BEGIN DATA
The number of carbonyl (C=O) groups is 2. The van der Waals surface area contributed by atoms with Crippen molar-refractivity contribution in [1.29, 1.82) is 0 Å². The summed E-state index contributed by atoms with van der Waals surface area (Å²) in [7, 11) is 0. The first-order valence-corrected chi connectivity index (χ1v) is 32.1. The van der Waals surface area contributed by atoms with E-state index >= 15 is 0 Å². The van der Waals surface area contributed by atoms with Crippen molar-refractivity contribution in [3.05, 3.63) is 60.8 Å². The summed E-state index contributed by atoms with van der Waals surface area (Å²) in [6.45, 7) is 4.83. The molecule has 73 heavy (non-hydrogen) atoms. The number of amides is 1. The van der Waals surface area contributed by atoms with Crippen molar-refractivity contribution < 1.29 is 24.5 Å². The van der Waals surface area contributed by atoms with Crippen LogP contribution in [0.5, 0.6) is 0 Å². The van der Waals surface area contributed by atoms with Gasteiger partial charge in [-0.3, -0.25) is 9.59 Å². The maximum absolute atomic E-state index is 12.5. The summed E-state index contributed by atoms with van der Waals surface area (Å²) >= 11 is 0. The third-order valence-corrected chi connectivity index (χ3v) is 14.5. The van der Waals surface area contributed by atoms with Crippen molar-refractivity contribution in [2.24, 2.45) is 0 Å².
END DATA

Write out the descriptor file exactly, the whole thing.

The number of carbonyl (C=O) groups is 2. The van der Waals surface area contributed by atoms with Crippen molar-refractivity contribution in [1.29, 1.82) is 0 Å². The summed E-state index contributed by atoms with van der Waals surface area (Å²) in [7, 11) is 0. The first-order valence-corrected chi connectivity index (χ1v) is 32.1. The van der Waals surface area contributed by atoms with E-state index >= 15 is 0 Å². The van der Waals surface area contributed by atoms with Crippen molar-refractivity contribution in [3.05, 3.63) is 60.8 Å². The summed E-state index contributed by atoms with van der Waals surface area (Å²) in [6.45, 7) is 4.83. The molecule has 73 heavy (non-hydrogen) atoms. The number of amides is 1. The van der Waals surface area contributed by atoms with Crippen molar-refractivity contribution < 1.29 is 24.5 Å². The van der Waals surface area contributed by atoms with Crippen LogP contribution in [0.5, 0.6) is 0 Å². The van der Waals surface area contributed by atoms with Gasteiger partial charge in [-0.3, -0.25) is 9.59 Å². The maximum absolute atomic E-state index is 12.5. The summed E-state index contributed by atoms with van der Waals surface area (Å²) >= 11 is 0. The third-order valence-corrected chi connectivity index (χ3v) is 14.5. The van der Waals surface area contributed by atoms with Crippen molar-refractivity contribution in [2.24, 2.45) is 0 Å².